Exploding Growth of Online Car Sales
Retail shops have been on the decline, suffering with falling sales over the last few years. No traditional department store seems able to compete with order-as-you-need-it services from Amazon and the like. We don’t have to go to the store for milk, head for the fitting room to try on clothes, and some of us don’t even have to see a doctor in person anymore. Ordering groceries online is easier than ever, likely offered via a WalMart or other grocery chain near you. Need clothes? Easy online retailer return policies make it simple to buy clothes, try on when you have time, and then return in the mail without a penalty. Think you need to see a doctor for your sinus infection? No more appointments at the local walk-in now that we have the convenience of the virtual and over-the-phone doctors.
Do these situations remind you of some scenes from the movie “Wall-E?” It’s true that users are frequently and quickly abandoning buy-in-person experiences, no matter what the purchase is. While small things like eyeglasses, clothes, or even groceries may seem trivial, the trend is carrying over into bigger ticket items, like the used car market. Buying cars online is gaining popularity, and rapidly. It’s not just “the kids” that are purchasing cars online. In a 2015 study, 75% of all drivers polled said they would consider completing the entire car buying purchase online.
The Online Car Buying Experience
There are a few companies really shaking things up. Whereas a lot of “shop online” car websites are simply providing research and step 1 or 2 of the buying process, companies like Shift, Carvana, Vroom, and others allow consumers to complete the entire process. Yes, everything from test driving vehicles to financing and even assisting with DMV matters is part of their services. In an effort to help consumers avoid any kind of discomfort or inconvenience, the shift to online is definitely driving (no pun intended) used car sales.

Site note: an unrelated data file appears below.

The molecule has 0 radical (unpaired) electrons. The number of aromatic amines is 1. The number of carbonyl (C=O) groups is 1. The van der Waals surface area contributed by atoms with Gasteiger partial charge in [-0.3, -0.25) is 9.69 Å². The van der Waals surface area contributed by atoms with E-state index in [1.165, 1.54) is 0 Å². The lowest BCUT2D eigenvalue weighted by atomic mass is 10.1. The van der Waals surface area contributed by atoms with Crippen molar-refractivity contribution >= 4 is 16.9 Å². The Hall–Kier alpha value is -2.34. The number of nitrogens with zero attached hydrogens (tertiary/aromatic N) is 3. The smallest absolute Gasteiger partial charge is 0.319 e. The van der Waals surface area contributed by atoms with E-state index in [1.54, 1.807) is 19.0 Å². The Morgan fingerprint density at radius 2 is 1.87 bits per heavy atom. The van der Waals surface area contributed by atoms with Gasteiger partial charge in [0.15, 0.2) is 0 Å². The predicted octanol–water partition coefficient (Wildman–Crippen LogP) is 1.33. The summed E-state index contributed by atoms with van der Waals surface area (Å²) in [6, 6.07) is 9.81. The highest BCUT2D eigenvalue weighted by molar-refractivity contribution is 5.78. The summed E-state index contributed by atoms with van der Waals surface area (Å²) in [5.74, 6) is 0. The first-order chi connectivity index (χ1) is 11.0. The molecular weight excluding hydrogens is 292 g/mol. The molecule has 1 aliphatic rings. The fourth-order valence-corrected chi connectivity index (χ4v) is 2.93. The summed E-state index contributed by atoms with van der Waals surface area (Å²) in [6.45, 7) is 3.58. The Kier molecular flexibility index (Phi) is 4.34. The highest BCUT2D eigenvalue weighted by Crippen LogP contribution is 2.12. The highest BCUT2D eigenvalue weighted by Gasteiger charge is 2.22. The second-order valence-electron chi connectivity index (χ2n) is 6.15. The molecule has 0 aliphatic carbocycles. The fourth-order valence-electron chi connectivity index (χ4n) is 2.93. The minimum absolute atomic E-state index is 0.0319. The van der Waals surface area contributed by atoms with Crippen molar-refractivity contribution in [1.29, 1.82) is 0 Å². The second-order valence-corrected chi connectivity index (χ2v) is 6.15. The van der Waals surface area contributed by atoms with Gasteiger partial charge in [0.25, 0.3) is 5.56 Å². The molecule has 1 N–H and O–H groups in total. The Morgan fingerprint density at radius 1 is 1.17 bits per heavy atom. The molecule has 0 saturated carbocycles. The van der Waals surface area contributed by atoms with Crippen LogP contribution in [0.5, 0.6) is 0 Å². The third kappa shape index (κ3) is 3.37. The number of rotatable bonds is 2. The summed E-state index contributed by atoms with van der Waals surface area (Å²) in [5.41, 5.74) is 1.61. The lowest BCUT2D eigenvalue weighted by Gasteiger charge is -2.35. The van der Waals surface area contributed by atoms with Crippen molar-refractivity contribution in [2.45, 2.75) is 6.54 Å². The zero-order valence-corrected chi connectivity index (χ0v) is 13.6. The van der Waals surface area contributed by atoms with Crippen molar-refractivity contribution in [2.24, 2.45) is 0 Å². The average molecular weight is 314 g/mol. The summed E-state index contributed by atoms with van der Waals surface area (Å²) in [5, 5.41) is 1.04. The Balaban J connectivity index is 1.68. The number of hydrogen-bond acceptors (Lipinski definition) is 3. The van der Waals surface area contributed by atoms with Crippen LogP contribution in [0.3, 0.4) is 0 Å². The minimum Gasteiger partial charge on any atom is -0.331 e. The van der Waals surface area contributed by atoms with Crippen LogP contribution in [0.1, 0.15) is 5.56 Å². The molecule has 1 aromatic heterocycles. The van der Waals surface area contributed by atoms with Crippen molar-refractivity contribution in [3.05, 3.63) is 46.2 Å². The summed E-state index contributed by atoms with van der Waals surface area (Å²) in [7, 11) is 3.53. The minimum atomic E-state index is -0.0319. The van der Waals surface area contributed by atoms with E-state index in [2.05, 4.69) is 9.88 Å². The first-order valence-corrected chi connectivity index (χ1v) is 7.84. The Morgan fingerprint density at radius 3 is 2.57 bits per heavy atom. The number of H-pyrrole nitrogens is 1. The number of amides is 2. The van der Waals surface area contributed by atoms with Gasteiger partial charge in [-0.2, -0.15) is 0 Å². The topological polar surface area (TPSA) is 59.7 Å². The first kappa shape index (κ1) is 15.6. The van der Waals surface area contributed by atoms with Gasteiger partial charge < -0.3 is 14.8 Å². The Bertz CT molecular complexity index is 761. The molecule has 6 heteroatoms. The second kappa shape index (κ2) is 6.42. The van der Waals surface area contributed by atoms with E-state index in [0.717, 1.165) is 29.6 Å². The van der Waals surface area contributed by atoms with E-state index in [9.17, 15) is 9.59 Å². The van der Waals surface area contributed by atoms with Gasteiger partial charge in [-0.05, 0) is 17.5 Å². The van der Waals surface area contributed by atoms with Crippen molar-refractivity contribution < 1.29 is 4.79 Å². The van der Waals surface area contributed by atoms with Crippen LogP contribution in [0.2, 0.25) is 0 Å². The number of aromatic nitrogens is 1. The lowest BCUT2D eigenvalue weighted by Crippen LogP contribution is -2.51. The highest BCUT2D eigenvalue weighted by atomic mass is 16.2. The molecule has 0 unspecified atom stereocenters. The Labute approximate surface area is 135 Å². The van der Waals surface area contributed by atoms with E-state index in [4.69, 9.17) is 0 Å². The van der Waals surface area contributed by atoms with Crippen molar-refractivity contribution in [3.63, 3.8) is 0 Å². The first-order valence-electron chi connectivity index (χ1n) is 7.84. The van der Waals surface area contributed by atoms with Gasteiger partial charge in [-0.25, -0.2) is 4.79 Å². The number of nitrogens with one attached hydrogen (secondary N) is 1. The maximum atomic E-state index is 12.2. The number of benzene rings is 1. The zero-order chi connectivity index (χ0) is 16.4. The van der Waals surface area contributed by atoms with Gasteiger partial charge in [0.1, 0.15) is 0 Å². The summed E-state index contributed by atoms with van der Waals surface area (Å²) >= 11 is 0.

What is so great about the Online Car Buying Experience?
Did you know there were so many companies committed to providing this experience? This is big business. The NY Times reports that “In the last three years, online used-car start-ups have grown rapidly, accruing more than $2 billion in funding..” Car buying is a complex process, with many different variables and consumer preferences. But overall we’ve gained that consumers like these features of buying a car online:
You may say, “what about financing? the paperwork? selling a trade-in?” These are all available online. Vroom claims that buying and selling a used car is as easy as ordering an Uber. On the home page of their website it seems as easy as shopping for your shampoo at Target, with this three step process: “Find a Car. Add to Cart. Free Delivery.” Carvana will offer cash for vehicles in less than 2 minutes, with no photos or inspection required.
But is buying a car online for everyone? Data may suggest otherwise. Automotive News reports that there’s a sharp divide for online shoppers when it comes to income. In one study, “half of surveyed consumers earning $100,000 to $149,000 annually would like to bypass the dealership and buy vehicles online, DealerSocket said. In contrast, 29 percent of people making $25,000 to $49,000 said they’d like to buy vehicles online.” The local dealer is not obsolete yet.
Would you buy a car online?
If you’re an auto dealer, what are you doing at your dealership to meet the needs or address the concerns that car shoppers may have about completing transactions in person?